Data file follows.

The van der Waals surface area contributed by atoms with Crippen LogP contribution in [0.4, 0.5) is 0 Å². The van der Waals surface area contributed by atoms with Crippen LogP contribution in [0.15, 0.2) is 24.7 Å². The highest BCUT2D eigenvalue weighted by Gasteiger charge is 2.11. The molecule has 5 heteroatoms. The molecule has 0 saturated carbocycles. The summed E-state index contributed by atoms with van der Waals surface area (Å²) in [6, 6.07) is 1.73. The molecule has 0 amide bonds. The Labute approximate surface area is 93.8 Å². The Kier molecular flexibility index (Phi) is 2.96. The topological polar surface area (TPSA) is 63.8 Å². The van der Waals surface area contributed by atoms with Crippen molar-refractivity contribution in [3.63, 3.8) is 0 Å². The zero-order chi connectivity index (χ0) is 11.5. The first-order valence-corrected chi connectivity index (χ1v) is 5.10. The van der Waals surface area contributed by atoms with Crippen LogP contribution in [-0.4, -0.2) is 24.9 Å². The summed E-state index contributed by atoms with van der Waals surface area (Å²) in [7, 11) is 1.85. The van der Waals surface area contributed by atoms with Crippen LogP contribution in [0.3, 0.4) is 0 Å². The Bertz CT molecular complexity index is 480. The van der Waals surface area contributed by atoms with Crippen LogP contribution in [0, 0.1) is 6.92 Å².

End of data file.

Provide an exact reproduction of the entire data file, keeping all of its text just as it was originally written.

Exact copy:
The van der Waals surface area contributed by atoms with Crippen LogP contribution in [0.4, 0.5) is 0 Å². The van der Waals surface area contributed by atoms with Crippen LogP contribution in [0.15, 0.2) is 24.7 Å². The highest BCUT2D eigenvalue weighted by Gasteiger charge is 2.11. The molecule has 5 heteroatoms. The molecule has 0 saturated carbocycles. The summed E-state index contributed by atoms with van der Waals surface area (Å²) in [6, 6.07) is 1.73. The molecule has 0 amide bonds. The Labute approximate surface area is 93.8 Å². The Kier molecular flexibility index (Phi) is 2.96. The topological polar surface area (TPSA) is 63.8 Å². The van der Waals surface area contributed by atoms with Crippen molar-refractivity contribution in [3.63, 3.8) is 0 Å². The zero-order chi connectivity index (χ0) is 11.5. The first-order valence-corrected chi connectivity index (χ1v) is 5.10. The van der Waals surface area contributed by atoms with Crippen LogP contribution in [-0.4, -0.2) is 24.9 Å². The summed E-state index contributed by atoms with van der Waals surface area (Å²) in [7, 11) is 1.85. The van der Waals surface area contributed by atoms with Crippen LogP contribution in [0.3, 0.4) is 0 Å². The Bertz CT molecular complexity index is 480. The van der Waals surface area contributed by atoms with Crippen LogP contribution in [0, 0.1) is 6.92 Å².